3. Who is left among you that saw this house in her first glory? And how do ye see it now? Is it not in your eyes in comparison of it as nothing?

There are those who think these words to be proof that Haggai was among those who had seen and still remembered the temple of Solomon (Ezra 3:12, 13), but that cannot be demonstrated either from this verse or from other passages. Nor is it the point of this verse. Haggai is not speaking of himself, but of the people and their discouragement in the work of rebuilding the temple. That they were discouraged is clear from the exhortation to “fear not” (v. 5).

Haggai’s words show that the people, having begun the work of rebuilding, could see at once that this temple would neither be as beautiful nor as glorious as Solomon’s. It may have been larger than Solomon’s (the decree of Cyrus in Ezra 6:3, 4 stipulated a temple of 60 by 60 cubits as compared to the 60 by 20 cubits recorded of Solomon’s temple in I Kings 6:2), but it had not the richness of Solomon’s temple.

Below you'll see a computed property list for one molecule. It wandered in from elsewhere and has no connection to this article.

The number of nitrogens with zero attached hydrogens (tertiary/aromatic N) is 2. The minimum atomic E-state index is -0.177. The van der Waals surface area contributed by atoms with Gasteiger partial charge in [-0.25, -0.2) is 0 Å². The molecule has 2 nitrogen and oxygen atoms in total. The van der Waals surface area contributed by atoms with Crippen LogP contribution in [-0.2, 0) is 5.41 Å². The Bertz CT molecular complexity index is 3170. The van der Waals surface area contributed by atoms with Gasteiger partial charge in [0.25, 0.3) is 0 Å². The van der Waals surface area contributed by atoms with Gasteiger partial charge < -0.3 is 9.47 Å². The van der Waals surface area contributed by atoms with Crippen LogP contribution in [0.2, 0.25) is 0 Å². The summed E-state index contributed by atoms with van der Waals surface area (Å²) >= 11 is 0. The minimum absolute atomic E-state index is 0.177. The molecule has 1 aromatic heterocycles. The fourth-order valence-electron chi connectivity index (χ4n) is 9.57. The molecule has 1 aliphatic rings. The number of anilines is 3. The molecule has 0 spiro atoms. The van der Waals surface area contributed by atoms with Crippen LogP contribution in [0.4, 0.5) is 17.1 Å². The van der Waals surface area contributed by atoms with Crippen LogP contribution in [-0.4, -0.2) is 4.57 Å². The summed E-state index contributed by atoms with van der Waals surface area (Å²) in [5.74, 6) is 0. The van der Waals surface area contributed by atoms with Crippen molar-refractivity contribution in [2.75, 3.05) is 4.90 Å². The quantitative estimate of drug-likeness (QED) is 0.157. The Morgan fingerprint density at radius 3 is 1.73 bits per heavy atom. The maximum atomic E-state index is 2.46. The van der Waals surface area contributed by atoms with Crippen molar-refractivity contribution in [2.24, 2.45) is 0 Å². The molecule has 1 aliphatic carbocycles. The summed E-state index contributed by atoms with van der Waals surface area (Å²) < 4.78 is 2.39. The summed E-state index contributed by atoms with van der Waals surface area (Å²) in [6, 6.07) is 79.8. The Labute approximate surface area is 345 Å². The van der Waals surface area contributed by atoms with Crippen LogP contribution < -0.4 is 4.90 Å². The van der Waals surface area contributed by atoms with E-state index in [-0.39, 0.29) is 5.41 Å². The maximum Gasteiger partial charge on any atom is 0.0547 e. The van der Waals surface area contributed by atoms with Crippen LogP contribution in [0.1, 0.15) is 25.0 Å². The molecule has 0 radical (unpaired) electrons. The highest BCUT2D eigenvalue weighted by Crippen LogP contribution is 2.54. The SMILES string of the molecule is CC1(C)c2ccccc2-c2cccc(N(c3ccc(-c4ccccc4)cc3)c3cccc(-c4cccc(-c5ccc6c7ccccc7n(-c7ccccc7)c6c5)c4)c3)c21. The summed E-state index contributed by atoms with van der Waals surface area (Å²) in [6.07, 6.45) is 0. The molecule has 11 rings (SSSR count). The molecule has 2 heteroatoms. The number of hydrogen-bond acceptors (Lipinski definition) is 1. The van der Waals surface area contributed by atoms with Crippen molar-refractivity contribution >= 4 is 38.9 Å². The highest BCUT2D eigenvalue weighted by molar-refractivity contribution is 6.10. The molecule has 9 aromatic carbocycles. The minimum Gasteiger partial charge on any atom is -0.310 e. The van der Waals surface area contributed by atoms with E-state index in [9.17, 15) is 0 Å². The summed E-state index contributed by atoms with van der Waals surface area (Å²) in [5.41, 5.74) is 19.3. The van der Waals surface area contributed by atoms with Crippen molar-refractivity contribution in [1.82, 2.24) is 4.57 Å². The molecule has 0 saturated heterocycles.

Solomon’s temple had been covered with gold and silver on the inside and much of the furniture and many of the vessels had also been of precious metal. This was impossible in Zerubbabel’s temple because of the poverty of the people. God Himself alludes to this lack of ornament in Haggai 2:8. Even that, however, was not the chief cause of the people’s discouragement, but rather the fact that some important things from Solomon’s temple were missing in this temple. Most importantly, the ark of the covenant was not there.

The Jews traditionally listed five things lacking in the second temple: (1) the ark with its mercy seat; (2) the holy fire that burned perpetually in the candlesticks and on the altar (Lev. 6:8-13Lev. 24:2); (3) the cloud of glory (I Kings 8:10, 11); (4) the spirit of prophecy; and (5) the Urim and Thummim (Ezra 2:63). Certainly we can agree that four of these five were indeed lacking (the spirit of prophecy did not depart until after Malachi’s work was finished). That this temple was lacking in glory in comparison to Solomon’s was evident already when the foundations were laid. Then the older people who had seen and remembered Solomon’s temple wept bitterly (Ezra 3:12, 13).

Of all these the ark of the covenant was the most important because it symbolized God’s presence with His people in the way of mercy and atonement for sin. Without the ark, it must have seemed to the believing Jews that the temple they were building was worthless.